Pikikiruna Range

Pikikiruna has given its name to the main range along the western side of the Park, and to the major faultline that has split the NW Nelson mountains to create the Takaka Valley, and to the unique metamorphic (heat-altered) rock, Pikikiruna schist, that forms the highest points along the western range.

At 1065m Pikikiruna Peak is one of the highest points in the Park, just short of nearby Mt Evans (1156m), and the only peak to retain its Maori name.  In the earliest European records Pikikiruna, is reported as “Pikeora”.  It means, the land that has to be climbed over, in order to get to the Takaka Valley and trails to the West Coast greenstone (pounamu) sources. The peak also forms the southern Park Boundary at the head of Ironstone Creek and is very conspicuous from the Takaka valley.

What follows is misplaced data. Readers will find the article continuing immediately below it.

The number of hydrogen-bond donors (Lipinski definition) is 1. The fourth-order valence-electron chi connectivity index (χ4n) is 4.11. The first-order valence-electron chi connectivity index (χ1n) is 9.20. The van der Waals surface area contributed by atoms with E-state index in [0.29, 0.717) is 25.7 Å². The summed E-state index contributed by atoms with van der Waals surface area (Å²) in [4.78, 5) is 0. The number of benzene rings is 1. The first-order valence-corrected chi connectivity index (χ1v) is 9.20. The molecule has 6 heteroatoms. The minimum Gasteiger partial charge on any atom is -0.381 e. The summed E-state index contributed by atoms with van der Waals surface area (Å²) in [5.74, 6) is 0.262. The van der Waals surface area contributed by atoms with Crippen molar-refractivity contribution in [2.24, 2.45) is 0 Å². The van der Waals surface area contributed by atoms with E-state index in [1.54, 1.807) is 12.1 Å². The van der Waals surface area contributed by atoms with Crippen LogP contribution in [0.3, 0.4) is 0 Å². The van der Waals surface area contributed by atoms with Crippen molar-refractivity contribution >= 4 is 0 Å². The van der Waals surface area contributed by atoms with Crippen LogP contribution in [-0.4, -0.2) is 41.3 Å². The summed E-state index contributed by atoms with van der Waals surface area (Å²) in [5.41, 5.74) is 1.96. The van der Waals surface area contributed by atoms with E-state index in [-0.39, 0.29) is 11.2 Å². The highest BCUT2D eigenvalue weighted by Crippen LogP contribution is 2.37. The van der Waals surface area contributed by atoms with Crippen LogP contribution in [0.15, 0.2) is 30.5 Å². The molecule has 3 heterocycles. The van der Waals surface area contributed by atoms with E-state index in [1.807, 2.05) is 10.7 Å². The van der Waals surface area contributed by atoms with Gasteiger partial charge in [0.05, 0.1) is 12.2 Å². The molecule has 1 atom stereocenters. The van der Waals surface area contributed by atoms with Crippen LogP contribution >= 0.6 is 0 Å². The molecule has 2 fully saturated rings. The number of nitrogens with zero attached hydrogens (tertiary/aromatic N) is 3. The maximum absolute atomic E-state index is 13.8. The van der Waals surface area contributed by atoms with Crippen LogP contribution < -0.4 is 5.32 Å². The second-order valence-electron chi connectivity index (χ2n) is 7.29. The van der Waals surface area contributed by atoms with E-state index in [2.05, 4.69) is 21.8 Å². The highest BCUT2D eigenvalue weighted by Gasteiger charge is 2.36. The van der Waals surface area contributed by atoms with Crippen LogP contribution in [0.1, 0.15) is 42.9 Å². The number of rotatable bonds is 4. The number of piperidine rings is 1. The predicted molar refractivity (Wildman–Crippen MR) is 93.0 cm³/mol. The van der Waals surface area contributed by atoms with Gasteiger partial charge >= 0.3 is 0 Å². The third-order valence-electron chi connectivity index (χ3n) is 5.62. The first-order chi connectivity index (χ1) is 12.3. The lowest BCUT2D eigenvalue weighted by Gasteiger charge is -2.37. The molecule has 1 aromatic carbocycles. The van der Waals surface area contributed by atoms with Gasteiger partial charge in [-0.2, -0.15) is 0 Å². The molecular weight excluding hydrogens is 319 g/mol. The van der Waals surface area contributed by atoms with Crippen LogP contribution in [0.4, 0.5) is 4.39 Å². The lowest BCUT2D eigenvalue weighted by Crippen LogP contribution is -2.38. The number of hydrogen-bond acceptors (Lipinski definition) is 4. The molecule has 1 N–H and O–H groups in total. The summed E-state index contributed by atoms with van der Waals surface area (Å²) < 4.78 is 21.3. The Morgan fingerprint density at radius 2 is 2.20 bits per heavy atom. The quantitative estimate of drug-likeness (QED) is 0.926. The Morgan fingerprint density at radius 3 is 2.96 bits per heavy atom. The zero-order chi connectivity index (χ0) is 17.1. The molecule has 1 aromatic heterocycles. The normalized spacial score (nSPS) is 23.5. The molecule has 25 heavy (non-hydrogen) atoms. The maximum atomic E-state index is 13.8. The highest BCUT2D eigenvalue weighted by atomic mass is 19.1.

The word ‘piki’ means to climb or step over and also refers to things close together or confused, an apt term when applied to the contorted physical structure of the Park. The official name Pikikiruna’ is probably a mis-spelling of ‘Pikikirunga’. There is little in the meaning of ‘runa’ that relates to hills such as these, but the word ‘runga’ (a silent ‘g’) does relate. It means the top, or upper part, and with the preposition ‘ki’ means ‘up above’. Pikikirunga is the highest point close to the early Maori track over the hill from the Riwaka River valley. This route was taken by the earliest European explorers, (Heaphy and Brunner), with Maori guides, who used this name. It now applies in a general way to the Takaka Hill.

Pikikiruna range Philip Simpson copy